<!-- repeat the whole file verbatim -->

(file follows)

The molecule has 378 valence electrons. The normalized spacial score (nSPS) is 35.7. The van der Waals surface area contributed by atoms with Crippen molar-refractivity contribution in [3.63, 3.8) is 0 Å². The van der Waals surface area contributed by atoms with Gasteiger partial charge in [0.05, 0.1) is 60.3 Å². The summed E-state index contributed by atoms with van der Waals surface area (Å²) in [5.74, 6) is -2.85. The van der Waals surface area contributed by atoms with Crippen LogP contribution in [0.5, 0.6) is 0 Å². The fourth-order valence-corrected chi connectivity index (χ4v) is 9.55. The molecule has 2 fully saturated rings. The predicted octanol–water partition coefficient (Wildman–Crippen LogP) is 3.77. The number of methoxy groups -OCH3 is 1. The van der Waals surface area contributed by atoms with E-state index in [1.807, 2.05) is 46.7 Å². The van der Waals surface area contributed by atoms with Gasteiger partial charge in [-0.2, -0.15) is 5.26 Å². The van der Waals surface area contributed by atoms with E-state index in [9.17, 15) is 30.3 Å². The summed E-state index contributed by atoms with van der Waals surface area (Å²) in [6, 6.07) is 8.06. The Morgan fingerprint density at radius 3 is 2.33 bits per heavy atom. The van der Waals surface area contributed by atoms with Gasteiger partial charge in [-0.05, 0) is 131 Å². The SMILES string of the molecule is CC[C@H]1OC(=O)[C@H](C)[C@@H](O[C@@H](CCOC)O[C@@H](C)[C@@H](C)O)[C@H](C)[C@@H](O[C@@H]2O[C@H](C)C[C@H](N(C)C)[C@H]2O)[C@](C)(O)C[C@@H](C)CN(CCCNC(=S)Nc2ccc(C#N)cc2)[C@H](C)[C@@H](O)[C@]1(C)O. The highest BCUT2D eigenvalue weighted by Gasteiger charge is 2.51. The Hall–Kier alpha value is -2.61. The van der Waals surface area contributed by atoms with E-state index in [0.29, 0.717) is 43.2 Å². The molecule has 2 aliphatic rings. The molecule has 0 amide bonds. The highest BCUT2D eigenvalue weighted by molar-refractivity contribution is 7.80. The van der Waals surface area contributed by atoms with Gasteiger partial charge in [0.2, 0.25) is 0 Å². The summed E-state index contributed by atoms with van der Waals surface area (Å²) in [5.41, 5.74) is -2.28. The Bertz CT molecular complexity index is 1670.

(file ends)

The molecule has 378 valence electrons. The normalized spacial score (nSPS) is 35.7. The van der Waals surface area contributed by atoms with Crippen molar-refractivity contribution in [3.63, 3.8) is 0 Å². The van der Waals surface area contributed by atoms with Gasteiger partial charge in [0.05, 0.1) is 60.3 Å². The summed E-state index contributed by atoms with van der Waals surface area (Å²) in [5.74, 6) is -2.85. The van der Waals surface area contributed by atoms with Crippen LogP contribution in [0.5, 0.6) is 0 Å². The fourth-order valence-corrected chi connectivity index (χ4v) is 9.55. The molecule has 2 fully saturated rings. The predicted octanol–water partition coefficient (Wildman–Crippen LogP) is 3.77. The number of methoxy groups -OCH3 is 1. The van der Waals surface area contributed by atoms with E-state index in [1.807, 2.05) is 46.7 Å². The van der Waals surface area contributed by atoms with Gasteiger partial charge in [-0.2, -0.15) is 5.26 Å². The van der Waals surface area contributed by atoms with E-state index in [9.17, 15) is 30.3 Å². The summed E-state index contributed by atoms with van der Waals surface area (Å²) in [6, 6.07) is 8.06. The Morgan fingerprint density at radius 3 is 2.33 bits per heavy atom. The van der Waals surface area contributed by atoms with Gasteiger partial charge in [-0.05, 0) is 131 Å². The SMILES string of the molecule is CC[C@H]1OC(=O)[C@H](C)[C@@H](O[C@@H](CCOC)O[C@@H](C)[C@@H](C)O)[C@H](C)[C@@H](O[C@@H]2O[C@H](C)C[C@H](N(C)C)[C@H]2O)[C@](C)(O)C[C@@H](C)CN(CCCNC(=S)Nc2ccc(C#N)cc2)[C@H](C)[C@@H](O)[C@]1(C)O. The highest BCUT2D eigenvalue weighted by Gasteiger charge is 2.51. The Hall–Kier alpha value is -2.61. The van der Waals surface area contributed by atoms with E-state index in [0.29, 0.717) is 43.2 Å². The molecule has 2 aliphatic rings. The molecule has 0 amide bonds. The highest BCUT2D eigenvalue weighted by molar-refractivity contribution is 7.80. The van der Waals surface area contributed by atoms with Gasteiger partial charge in [0.2, 0.25) is 0 Å². The summed E-state index contributed by atoms with van der Waals surface area (Å²) in [5.41, 5.74) is -2.28. The Bertz CT molecular complexity index is 1670.